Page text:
I read a rather strange blog post from an author over at “an und für sich.” The professor complained that his undergrad students were satisfied, when viewing an artwork, or discussing a philosophical position, that it just comes down to a matter of opinion, how one was raised, etc. A consensus by way of commentary was reached that the reason for these statements was the fault of the students: there was an unwillingness to engage in conflict. Well, I mean, when I’m in a class setting, often I don’t really care to argue with people. There is nothing, really, to lose. If I am the curator of a gallery, then, absolutely I will have to defend why I choose to run my gallery according to certain principles and why I have these principles in the first place. Why? Because I have something to lose. I could lose my gallery, my job, my house, etc. So, to complain about students not having the need to be right in a discipline that is often very new to them is not a fair claim. Why should I have so much pride in the work that I have done as a philosopher when I have done no work as a philosopher?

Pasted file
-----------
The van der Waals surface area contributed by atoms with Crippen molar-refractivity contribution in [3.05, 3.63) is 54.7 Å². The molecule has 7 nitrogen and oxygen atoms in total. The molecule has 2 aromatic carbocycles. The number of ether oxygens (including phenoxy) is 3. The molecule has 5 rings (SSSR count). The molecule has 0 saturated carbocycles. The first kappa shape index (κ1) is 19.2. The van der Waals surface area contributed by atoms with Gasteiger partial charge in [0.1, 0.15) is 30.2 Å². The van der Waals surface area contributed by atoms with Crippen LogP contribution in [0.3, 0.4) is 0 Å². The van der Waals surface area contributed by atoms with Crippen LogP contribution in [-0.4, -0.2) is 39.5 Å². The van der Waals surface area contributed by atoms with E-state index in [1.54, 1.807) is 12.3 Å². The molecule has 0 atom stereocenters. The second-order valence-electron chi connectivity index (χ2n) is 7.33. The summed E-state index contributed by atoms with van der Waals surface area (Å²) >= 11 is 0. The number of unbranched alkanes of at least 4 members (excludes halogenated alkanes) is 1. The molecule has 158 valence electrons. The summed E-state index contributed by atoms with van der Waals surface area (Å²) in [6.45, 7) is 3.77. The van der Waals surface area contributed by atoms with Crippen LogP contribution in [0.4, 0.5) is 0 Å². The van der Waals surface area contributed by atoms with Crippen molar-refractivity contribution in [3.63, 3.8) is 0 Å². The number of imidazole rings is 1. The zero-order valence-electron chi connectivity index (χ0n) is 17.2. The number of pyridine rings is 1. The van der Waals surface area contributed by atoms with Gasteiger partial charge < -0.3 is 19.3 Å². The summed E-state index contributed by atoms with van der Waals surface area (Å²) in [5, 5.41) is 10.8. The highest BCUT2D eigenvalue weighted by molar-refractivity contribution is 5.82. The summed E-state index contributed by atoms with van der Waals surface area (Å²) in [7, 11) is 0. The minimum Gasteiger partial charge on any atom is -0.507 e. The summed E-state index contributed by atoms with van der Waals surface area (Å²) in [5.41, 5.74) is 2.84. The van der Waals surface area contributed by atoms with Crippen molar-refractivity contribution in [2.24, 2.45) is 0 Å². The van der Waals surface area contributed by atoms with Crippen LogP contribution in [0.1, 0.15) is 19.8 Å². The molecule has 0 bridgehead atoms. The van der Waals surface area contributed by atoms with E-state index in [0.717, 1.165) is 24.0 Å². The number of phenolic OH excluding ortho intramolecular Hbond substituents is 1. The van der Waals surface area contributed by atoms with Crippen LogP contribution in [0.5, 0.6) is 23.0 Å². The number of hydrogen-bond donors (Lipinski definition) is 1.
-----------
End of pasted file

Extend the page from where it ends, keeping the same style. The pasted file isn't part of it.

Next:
So. How free is the philosophical investigation of the philosopher, especially as it pertains to a career choice. If I have built my career around a philosophy that has done me mostly well, why should I change course, which would thus negate practically all of my previous work? How many philosophers can you name that have changed their direction completely midway through their career? A change that could not be called political disillusionment. For we all know that political events inspire philosophers to change direction. Whence comes the giving up of one’s ideas that have been worked so hard for? Maybe at the onset there was a lot of turmoil before the choice was made to study Kantian metaphysics. Maybe the choice was clear. It doesn’t really matter. Because once your (career!) choice has been made, you cannot go back. You will spend the rest of your life defending your school of thought against its attackers. And you will spend the rest of your life attacking opposing disciplines. With that in mind, let us remember the example of Socrates who wrote (we think) nothing, and held no position at a university. If philosophy is about free investigation, have institutionalized universities and the type of careers that they foster destroyed the very nature of this discipline?
“How much truth can a spirit bear, how much truth can a spirit dare? That became for me more and more the real measure of value.” – Nietzsche 34 Ecce Homo